available on a giant screen onstage. Mann's subject was the future of
    wearable computers (people encased in computer gear were referred to
    as "gargoyles" in some science fiction novel I read a while back). In
    the future we will see what he calls cyberglogging, which will be
    essentially sound and video [24]lifeblogs compiled by omnipresent
    wearable video and audio hookups. Mann has a response to people who
    worry that we are becoming too dependent upon technology. "Don't shoes
    and clothing damage our ability to survive wild in the woods?,"
    retorts Mann. "Calculators make our brains rot; clothes make our
    bodies rot; shoes make our feet rot, don't they?"

    In addition, Mann, in the spirit of David Brin's [25]The Transparent
    Society, also pointed out that we live in world in which surveillance
    (that is, "watching from above") cameras are becoming ubiquitous. His
    response is "[26]sousveillance", or "watching from below"; in other
    words, the watched turn their cameras onto the watchers. To
    demonstrate his aphorism that "surveillance and [27]sousveillance get
    along about as well as matter and anti-matter," Mann showed the
    audience video of him talking with clerks and security guards in a
    department store. Invariably they refused to answer his questions
    about surveillance and asked him to turn his cameras off. Mann asks
    them why they are uncomfortable when he's videoing them, when after
    all they are videoing him without his permission.

    Setting aside the fact that Mann is voluntarily on private property,
    that he is a prestigious professor picking on clerks who are not the
    ones who run the store much less its surveillance policies, and that
    being aggressively videoed by some random guy is naturally
    intimidating, he does have a point. As he says, "sousveillance should
    never be prohibited in area that is undergoing surveillance." And I
    bet that when we all can wear completely unobtrusive video and audio
    recording devices, no one will much care--we'll just assume that we're
    on camera all the time.

    But TransVision 2004 was not all techno-science and philosophy.
    Saturday evening featured a presentation by the Australian performance
    artist [28]Stelarc. Now, generally my attitude toward performance art
    isn't very welcoming, but Stelarc is the real deal. Stelarc insists
    that humans are--and have always been--Zombies and Cyborgs. Our bodies
    are not inhabited by Cartesian "minds," and as cyborgs we've always
    used technology to extend the reach of our bodies into the world. To
    demonstrate his points, Stelarc offered the assembled transhumanists a
    fascinating (and fun) multi-media program encompassing his career from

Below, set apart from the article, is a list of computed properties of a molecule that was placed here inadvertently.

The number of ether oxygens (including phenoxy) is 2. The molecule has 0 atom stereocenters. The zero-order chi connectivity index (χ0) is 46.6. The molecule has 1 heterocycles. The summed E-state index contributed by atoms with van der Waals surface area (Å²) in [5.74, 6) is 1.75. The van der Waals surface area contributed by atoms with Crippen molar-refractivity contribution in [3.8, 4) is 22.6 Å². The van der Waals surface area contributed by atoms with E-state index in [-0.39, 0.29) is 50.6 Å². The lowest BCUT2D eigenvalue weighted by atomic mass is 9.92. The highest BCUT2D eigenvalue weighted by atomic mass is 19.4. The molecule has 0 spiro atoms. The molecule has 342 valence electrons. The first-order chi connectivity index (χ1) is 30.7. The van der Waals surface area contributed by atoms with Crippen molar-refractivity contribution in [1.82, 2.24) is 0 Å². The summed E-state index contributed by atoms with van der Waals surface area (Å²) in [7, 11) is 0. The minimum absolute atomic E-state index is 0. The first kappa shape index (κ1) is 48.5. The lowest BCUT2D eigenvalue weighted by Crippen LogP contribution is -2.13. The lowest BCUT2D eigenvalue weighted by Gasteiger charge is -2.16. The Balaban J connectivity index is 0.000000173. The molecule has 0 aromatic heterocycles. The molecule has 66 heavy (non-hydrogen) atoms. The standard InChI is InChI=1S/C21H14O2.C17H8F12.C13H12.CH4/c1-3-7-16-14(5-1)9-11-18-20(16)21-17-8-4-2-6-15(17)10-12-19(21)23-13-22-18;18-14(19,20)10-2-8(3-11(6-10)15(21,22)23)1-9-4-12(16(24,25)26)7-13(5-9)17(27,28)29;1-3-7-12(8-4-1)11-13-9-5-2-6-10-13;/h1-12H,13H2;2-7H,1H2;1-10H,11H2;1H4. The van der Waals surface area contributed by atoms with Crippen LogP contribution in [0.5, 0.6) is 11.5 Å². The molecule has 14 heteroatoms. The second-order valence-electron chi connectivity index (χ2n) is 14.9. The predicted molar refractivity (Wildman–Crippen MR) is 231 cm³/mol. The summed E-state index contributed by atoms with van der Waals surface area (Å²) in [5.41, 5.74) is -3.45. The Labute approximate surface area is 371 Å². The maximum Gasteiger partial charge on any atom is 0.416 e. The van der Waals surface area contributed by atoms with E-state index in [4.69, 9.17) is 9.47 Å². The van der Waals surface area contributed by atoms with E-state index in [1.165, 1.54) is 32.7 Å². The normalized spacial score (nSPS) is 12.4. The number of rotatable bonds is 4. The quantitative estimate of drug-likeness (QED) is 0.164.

his days hanging from [29]giant hooks thrust through his skin to
    creating and running [30]insectoid cyborg machines to a [31]prosthetic
    head using the [32]Alice AI program to answer viewers' questions.

    Well-meaning though transhumanists may be, their efforts are
    apparently giving some people the willies. "Transhumanists intend to
    take us on a long march to post humanity," [33]warns [34]Center for
    Bioethics and Culture special consultant, Wesley J. Smith. "If that is
    not to happen, we will have to resist." Resist longer and happier
    lives, better health, stronger bodies, and smarter brains? The
    prospect sounds incredibly dangerous to me! It must be stopped!

    However, listening to the panels and presentations at TransVision
    2004, Smith does get it essentially right when he notes, "They assert
    that humans should not merely be allowed to metamorphose themselves
    through plastic surgery, cyber-technology, and the like, but should
    have the right to control the destiny of their genes via progeny
    design and fabrication." Yes, indeed they do. And so what? Well, watch
    this space as I occasionally chronicle the opening of the
    transhumanist front in our ongoing culture wars.
    Ronald Bailey is Reason's science correspondent. His new book,
    Liberation Biology: A Moral and Scientific Defense of the Biotech
    Revolution will be published in early 2005.


   11. http://www.transhumanism.org/index.php/WTA/index/
   12. http://www.liebertpub.com/REJ/default1.asp
   13. http://www.gen.cam.ac.uk/sens/AdGbio.htm
   14. http://www.gen.cam.ac.uk/sens/just7.htm
   15. http://www.gen.cam.ac.uk/sens/index.html
   16. http://www.healthsystem.virginia.edu/people/dop/dopDetail.cfm?drid=1151
   17. http://hanson.gmu.edu/home.html
   19. http://www.jetpress.org/contents.htm
   20. http://www.permanentend.org/gvp.htm
   21. http://www.reason.com/rb/rb030602.shtml
   22. http://wearcam.org/
   23. http://www.nowtoronto.com/issues/2004-05-13/goods_next.php
   24. http://www.livingroom.org.au/blog/archives/nokia_lifeblog.php
   25. http://www.j-bradford-delong.net/Econ_Articles/Reviews/Transparent.html
   26. http://www.reason.com/hod/nh123002.shtml
   27. http://www.reason.com/0303/ci.bd.poking.shtml
   28. http://www.stelarc.va.com.au/index2.html
   29. http://www.stelarc.va.com.au/suspens/suspens.html
   30. http://www.stelarc.va.com.au/exoskeleton/index.html
   31. http://www.stelarc.va.com.au/prosthetichead/index.html
   32. http://www.alicebot.org/
   33. http://www.thecbc.org/redesigned/research_display.php?id=129
   34. http://www.thecbc.org/